It’s no question that the landscape of the independent Meeting Planner has changed over the past 18 months. New meeting formats, keeping abreast of new technologies all the while bearing an overwhelming amount of uncertainty. It’s important to remember that across internal corporate event teams, 3rd party agencies, DMOs and associated industry suppliers, no component is as fundamental to a successful event than the working meeting planner on the ground. The meetings industry has always depended on these specialists, from their local insights and knowledge to proficiency in virtual and attendee management platforms, and they will continue to do so as the freelance meeting planner adapts to the shape of things to come.
We took the opportunity to sit down with our SVP of Shared Services, Floranna Duran, and the President of Cadre, the industry’s leading resource for independent meeting professionals, Todd Taranto, for words of advice moving forward.
Q: How do you envision independent planners’ maintaining their stake in the industry in the wake of continuing uncertainly?
Floranna Duran: “With Virtual and Hybrid Events, I encourage freelancers to keep evolving, tapping into resources and continued education that will provide technical skills. At MGME we’re scaling and growing, to keep up with demand we’re keeping a close eye on the freelance market and focusing on very specific capabilities. Platform and web development, creative services and production support. Companies such as Cadre and Soundings are supporting freelancers in aligning training and certification courses to keep up with trends and technology. I encourage you to follow these companies and connect with them to see how you too can continue to thrive and evolve in this digital era.”
Q: Would you say attrition in the freelance marketplace due to the pandemic has had significant effects on the industry overall?
Todd Taranto: Significant, yes, in the short term, but I also think the effect will be short-lived. It's no surprise that event industry freelancers had to look elsewhere when their contract work was canceled, in many cases, literally overnight. Some were covered by cancellation fees, but none of them could rely on reduced wages, extended benefits, or staggered furlough plans like regular employees could. We've found that many freelancers are done with the ups and downs of this industry and won't be back. They have found more stable, greener pastures. But most others "have it in their blood" and are ready, willing, and able to come back, just as soon as there is enough volume to consistently fill up their schedules again. As soon as that leap becomes less scary, then we will see the talent come flooding back. We are already starting to.
Q: What do you see as the largest opportunities for freelancers at the current state of the industry?
Todd Taranto: “Event organizations are rebuilding, but they are conservatively doing so while managing the risk of inconsistent volume and a constantly changing landscape. This scenario represents a huge opportunity for freelancers to provide "just in time" planning labor when companies need it most. We are seeing event companies, out of necessity, contract freelance planners to get the job done because they don't have the budget to pull the trigger on a full-time hire. We are also seeing event companies, out of design, intentionally rebuilding their workforce with a variable labor component for the long-term.”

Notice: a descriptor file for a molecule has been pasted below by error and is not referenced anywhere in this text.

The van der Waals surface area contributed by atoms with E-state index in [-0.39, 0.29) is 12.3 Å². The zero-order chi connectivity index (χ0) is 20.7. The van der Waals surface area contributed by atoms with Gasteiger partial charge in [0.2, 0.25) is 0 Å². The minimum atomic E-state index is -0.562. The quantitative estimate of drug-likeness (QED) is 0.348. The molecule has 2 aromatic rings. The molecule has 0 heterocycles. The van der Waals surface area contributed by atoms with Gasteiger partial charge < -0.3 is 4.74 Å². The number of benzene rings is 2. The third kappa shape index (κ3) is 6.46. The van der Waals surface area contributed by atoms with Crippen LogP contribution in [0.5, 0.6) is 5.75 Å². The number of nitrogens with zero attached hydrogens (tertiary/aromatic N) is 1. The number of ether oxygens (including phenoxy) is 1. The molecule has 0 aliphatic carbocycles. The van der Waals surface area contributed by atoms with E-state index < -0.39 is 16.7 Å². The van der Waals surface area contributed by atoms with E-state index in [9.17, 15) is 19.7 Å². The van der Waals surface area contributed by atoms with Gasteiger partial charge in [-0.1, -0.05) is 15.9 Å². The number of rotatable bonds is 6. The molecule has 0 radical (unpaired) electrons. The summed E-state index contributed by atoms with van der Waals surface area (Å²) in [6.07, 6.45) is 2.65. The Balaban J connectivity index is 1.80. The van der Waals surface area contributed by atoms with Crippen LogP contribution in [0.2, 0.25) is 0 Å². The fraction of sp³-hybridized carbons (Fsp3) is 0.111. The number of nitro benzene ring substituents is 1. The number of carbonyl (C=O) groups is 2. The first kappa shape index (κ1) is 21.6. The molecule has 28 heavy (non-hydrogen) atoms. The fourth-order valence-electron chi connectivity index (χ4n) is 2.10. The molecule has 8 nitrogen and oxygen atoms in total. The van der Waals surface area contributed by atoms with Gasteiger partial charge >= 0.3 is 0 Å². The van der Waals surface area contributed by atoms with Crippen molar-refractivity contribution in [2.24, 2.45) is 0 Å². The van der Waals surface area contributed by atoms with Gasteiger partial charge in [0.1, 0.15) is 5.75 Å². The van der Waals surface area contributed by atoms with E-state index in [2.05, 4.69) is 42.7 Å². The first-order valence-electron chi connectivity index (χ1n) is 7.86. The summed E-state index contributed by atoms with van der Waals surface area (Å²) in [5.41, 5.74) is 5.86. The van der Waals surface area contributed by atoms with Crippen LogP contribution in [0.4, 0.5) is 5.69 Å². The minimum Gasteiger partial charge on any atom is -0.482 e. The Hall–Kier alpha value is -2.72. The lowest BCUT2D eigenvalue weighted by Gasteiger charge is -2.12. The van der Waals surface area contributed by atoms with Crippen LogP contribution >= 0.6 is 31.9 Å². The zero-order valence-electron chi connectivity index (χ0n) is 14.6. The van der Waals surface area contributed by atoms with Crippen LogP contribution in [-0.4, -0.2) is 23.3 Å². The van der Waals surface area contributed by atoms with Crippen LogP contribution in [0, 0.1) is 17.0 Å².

Q: Please share your thoughts/opinions on the current and future state of the freelance onsite landscape, i.e. opportunities for single or multi-day onsite needs for freelancers?
Todd Taranto: “If current conditions hold, and as the industry continues to steadily climb out of its hole, then I'd say that this is the most opportune time that I've seen for onsite event freelancers since the re-emergence of meetings after 9/11. If Cadre is a barometer for freelancer activity, then our projections show increasing and consistent onsite opportunities growing throughout the remainder of this year and reaching pre-pandemic levels by second quarter of 2022. Events may continue to have a digital component, but the thirst for face-to-face is undoubtedly strong.”
Q: Have you observed the freelance marketplace evolve in the shift from live to virtual/hybrid? Put another way, what doors have opened up for freelancers while the need for onsite or in-office support dried up during the pandemic?
Todd Taranto: “Scrappy freelancers were smart during the pandemic. They saw the shift to virtual, figured no one has really cornered the market on associated hybrid components, so they threw their hats in the ring and became event moderators, social media specialists, and the like. They went out and took courses, got certified in digital and pandemic meeting protocol, and well, got more marketable. With digital components of meetings here to stay, I can't see how this can't bring more opportunities to freelancers with these enhanced skill sets.”
Q: While no one has a crystal ball, do you have any advice for freelancers as of summer 2021?
Todd Taranto: “Like after 9/11, and frankly even more so now, the industry took a huge body blow that shook it to its core. Many people and companies that were in this industry are no longer. Established relationships and ways of doing things have been upset. In a sense, the industry has been reset, it's a blank slate. We all have a chance to rebuild it the way we want. That too goes for event industry freelancers. My advice is to be flexible, take on as much work as you can, seek opportunities not just cash, and be part of the solution as the industry rebuilds.”
Chief Executive Officer
McVeigh Global Meetings and Events